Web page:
I hope you are all prepared for another weary political process to complement the current weary Brexit process we find ourselves in – we have a Tory leadership battle to sit through.
Theresa May has said she will resign if MPs back her Brexit deal in the Commons next month, with a decision on the specific exit timetable to follow, meaning a new Prime Minister to lead our new relationship with the EU. While it is encouraging that Theresa May has seen reason and set out her departure, we could find ourselves straight out of the frying pan and into the fire.
The top name touted to replace her as Tory leader and Prime Minister is the class clown of Westminster, the blond bombshell, Boris Johnson.
As the clear favourite with the Tory party faithful, it is utterly horrific to envisage Boris Johnson as the occupant of 10 Downing Street. A man able to combine dishonesty, buffoonery and incompetence.
A man who told repeated lies to the British people during the EU referendum and who then did more damage to our international standing as Foreign Secretary. What Boris Johnson represents is a threat to sensible, fact-based, progressive politics in this county.
Even with many MPs in his party who say they reject the narrow nationalism and No Deal Brexit that he is flirting with, it may come to pass that Alexander Boris de Pfeffel Johnson becomes our next Prime Minister.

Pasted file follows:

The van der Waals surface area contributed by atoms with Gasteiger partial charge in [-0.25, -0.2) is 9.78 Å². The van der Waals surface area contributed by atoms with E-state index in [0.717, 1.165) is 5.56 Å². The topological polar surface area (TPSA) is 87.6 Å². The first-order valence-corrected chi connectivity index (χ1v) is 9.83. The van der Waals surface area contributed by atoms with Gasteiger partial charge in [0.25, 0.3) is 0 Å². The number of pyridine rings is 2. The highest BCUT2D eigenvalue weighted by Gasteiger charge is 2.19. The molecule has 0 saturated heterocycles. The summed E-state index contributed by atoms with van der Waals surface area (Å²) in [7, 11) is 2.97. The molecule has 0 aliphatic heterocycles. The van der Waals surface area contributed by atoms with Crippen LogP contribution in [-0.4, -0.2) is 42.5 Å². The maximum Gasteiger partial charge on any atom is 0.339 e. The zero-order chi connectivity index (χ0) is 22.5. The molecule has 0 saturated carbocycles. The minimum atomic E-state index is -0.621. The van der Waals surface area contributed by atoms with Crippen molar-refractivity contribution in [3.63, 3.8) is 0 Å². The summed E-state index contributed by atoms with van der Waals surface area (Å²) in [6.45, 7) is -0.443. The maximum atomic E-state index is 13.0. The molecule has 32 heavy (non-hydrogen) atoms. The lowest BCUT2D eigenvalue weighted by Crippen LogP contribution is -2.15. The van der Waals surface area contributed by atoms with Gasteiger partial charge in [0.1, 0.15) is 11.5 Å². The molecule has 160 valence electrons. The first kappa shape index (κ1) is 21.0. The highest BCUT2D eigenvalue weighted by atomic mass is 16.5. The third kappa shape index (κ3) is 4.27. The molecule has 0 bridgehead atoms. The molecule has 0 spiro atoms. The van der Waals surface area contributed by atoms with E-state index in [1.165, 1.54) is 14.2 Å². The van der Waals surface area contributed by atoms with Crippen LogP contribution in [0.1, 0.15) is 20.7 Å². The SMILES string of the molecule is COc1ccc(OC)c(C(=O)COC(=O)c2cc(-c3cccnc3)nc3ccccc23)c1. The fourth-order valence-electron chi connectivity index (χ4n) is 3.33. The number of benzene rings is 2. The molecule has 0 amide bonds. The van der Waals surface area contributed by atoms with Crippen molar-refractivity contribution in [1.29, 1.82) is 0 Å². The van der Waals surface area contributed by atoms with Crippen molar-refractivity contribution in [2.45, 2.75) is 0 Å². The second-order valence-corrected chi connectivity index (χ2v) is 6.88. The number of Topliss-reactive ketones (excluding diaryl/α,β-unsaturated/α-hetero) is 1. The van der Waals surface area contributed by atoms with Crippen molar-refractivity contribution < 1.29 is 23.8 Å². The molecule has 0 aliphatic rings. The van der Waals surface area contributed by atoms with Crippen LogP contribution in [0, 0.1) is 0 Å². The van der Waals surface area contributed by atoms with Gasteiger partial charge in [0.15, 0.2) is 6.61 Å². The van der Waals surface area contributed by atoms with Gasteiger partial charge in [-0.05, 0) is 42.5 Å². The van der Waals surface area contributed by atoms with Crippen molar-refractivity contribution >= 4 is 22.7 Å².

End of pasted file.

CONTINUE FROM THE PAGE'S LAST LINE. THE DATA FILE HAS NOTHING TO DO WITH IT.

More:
Whoever becomes the new occupant of 10 Downing Street should be legitimised by a General Election result and understand that the UK that voted in 2016 is not the same UK as today. Things have changed dramatically since then, and the Prime Minister should recognise that.
Daggy dad Scott the new Wizard of Oz
Australian politics has been, if you can imagine, even more tumultuous than the UK’s in recent years. They’ve had five different Prime Ministers since 2013, with the most recent expected to return a sixth in Bill Shorten, the Leader of the Labor Party.
Australia has had a consistently strong economy but there’s deep rooted inequality and wages have been stagnant for some time, despite the good economic times. It was fertile ground for a left-wing victory, but it was not to be.
Much to everyone’s surprise, including all the pollsters, sitting Prime Minister Scott Morrison, pictured, held on to his job after styling himself as the ‘Daggy dad’ of the nation. He felt safe and the nation put their trust in him over more radical alternatives.
One of his Liberal colleagues and former Prime Minister, Tony Abbott, came to a sticky end though.
Known for electioneering in his Speedos and being the subject of Julia Gillard’s famous misogyny speech, Mr Abbott lost his constituency to former Olympian Zali Steggall, who fought the Sydney borough seat on the issue of climate change and won.
The environment seems to be the issue that killed Labor’s hopes too, losing out in its former heartland of Queensland, where it was seen to be facing both ways on the issue of a coal mine. Jobs on one hand, carbon emissions on the other. It seems that if you try and face both ways at once, voters will just pick another.